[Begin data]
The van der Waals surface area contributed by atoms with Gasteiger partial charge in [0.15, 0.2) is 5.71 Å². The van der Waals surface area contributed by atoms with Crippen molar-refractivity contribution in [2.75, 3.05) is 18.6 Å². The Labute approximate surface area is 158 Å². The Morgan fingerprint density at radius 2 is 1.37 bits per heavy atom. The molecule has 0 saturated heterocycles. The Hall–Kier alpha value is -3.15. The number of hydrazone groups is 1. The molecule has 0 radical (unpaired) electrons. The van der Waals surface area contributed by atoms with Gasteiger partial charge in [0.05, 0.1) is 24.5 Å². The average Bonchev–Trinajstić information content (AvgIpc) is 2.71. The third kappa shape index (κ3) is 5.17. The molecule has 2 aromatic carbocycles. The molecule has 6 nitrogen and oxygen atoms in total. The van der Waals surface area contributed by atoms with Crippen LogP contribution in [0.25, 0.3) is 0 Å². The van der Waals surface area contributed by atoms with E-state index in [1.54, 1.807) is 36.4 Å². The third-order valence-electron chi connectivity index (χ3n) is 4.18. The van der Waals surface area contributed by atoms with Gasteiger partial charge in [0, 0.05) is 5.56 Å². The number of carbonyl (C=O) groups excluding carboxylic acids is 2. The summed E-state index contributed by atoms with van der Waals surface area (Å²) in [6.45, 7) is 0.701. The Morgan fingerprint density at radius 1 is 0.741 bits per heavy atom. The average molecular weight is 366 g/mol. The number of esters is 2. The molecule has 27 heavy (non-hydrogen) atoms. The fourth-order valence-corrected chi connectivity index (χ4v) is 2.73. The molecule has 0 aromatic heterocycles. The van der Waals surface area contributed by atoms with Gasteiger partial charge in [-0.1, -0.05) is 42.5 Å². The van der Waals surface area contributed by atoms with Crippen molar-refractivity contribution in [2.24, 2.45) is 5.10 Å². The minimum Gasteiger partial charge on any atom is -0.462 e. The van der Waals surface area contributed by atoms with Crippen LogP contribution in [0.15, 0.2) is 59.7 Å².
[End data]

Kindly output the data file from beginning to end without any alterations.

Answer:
The van der Waals surface area contributed by atoms with Gasteiger partial charge in [0.15, 0.2) is 5.71 Å². The van der Waals surface area contributed by atoms with Crippen molar-refractivity contribution in [2.75, 3.05) is 18.6 Å². The Labute approximate surface area is 158 Å². The Morgan fingerprint density at radius 2 is 1.37 bits per heavy atom. The molecule has 0 saturated heterocycles. The Hall–Kier alpha value is -3.15. The number of hydrazone groups is 1. The molecule has 0 radical (unpaired) electrons. The van der Waals surface area contributed by atoms with Gasteiger partial charge in [0.05, 0.1) is 24.5 Å². The average Bonchev–Trinajstić information content (AvgIpc) is 2.71. The third kappa shape index (κ3) is 5.17. The molecule has 2 aromatic carbocycles. The molecule has 6 nitrogen and oxygen atoms in total. The van der Waals surface area contributed by atoms with Crippen LogP contribution in [0.25, 0.3) is 0 Å². The van der Waals surface area contributed by atoms with E-state index in [1.54, 1.807) is 36.4 Å². The third-order valence-electron chi connectivity index (χ3n) is 4.18. The van der Waals surface area contributed by atoms with Gasteiger partial charge in [0, 0.05) is 5.56 Å². The number of carbonyl (C=O) groups excluding carboxylic acids is 2. The summed E-state index contributed by atoms with van der Waals surface area (Å²) in [6.45, 7) is 0.701. The Morgan fingerprint density at radius 1 is 0.741 bits per heavy atom. The average molecular weight is 366 g/mol. The number of esters is 2. The molecule has 27 heavy (non-hydrogen) atoms. The fourth-order valence-corrected chi connectivity index (χ4v) is 2.73. The molecule has 0 aromatic heterocycles. The van der Waals surface area contributed by atoms with Gasteiger partial charge in [-0.1, -0.05) is 42.5 Å². The van der Waals surface area contributed by atoms with Crippen molar-refractivity contribution in [2.24, 2.45) is 5.10 Å². The minimum Gasteiger partial charge on any atom is -0.462 e. The van der Waals surface area contributed by atoms with Crippen LogP contribution in [0.15, 0.2) is 59.7 Å².